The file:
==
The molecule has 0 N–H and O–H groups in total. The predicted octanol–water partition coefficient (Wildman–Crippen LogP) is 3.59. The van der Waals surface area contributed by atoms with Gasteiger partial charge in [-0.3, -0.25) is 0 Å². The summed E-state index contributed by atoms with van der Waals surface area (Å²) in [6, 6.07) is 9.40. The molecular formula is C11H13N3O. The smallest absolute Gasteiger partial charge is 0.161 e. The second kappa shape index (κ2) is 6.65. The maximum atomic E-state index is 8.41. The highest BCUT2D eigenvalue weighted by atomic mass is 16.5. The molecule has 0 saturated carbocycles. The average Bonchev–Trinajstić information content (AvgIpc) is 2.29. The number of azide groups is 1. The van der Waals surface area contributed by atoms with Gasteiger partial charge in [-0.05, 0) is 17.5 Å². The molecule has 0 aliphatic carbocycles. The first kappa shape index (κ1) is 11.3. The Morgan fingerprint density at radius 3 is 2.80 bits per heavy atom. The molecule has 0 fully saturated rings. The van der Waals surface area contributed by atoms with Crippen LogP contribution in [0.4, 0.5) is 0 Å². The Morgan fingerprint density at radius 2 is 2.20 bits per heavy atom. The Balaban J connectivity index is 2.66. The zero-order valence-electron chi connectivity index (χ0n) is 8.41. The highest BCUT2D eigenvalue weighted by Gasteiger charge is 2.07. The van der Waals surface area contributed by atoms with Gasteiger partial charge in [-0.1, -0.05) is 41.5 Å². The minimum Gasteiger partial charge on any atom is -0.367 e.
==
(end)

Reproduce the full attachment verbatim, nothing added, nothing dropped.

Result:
The molecule has 0 N–H and O–H groups in total. The predicted octanol–water partition coefficient (Wildman–Crippen LogP) is 3.59. The van der Waals surface area contributed by atoms with Gasteiger partial charge in [-0.3, -0.25) is 0 Å². The summed E-state index contributed by atoms with van der Waals surface area (Å²) in [6, 6.07) is 9.40. The molecular formula is C11H13N3O. The smallest absolute Gasteiger partial charge is 0.161 e. The second kappa shape index (κ2) is 6.65. The maximum atomic E-state index is 8.41. The highest BCUT2D eigenvalue weighted by atomic mass is 16.5. The molecule has 0 saturated carbocycles. The average Bonchev–Trinajstić information content (AvgIpc) is 2.29. The number of azide groups is 1. The van der Waals surface area contributed by atoms with Gasteiger partial charge in [-0.05, 0) is 17.5 Å². The molecule has 0 aliphatic carbocycles. The first kappa shape index (κ1) is 11.3. The Morgan fingerprint density at radius 3 is 2.80 bits per heavy atom. The molecule has 0 fully saturated rings. The van der Waals surface area contributed by atoms with Crippen LogP contribution in [0.4, 0.5) is 0 Å². The Morgan fingerprint density at radius 2 is 2.20 bits per heavy atom. The Balaban J connectivity index is 2.66. The zero-order valence-electron chi connectivity index (χ0n) is 8.41. The highest BCUT2D eigenvalue weighted by Gasteiger charge is 2.07. The van der Waals surface area contributed by atoms with Gasteiger partial charge in [-0.1, -0.05) is 41.5 Å². The minimum Gasteiger partial charge on any atom is -0.367 e.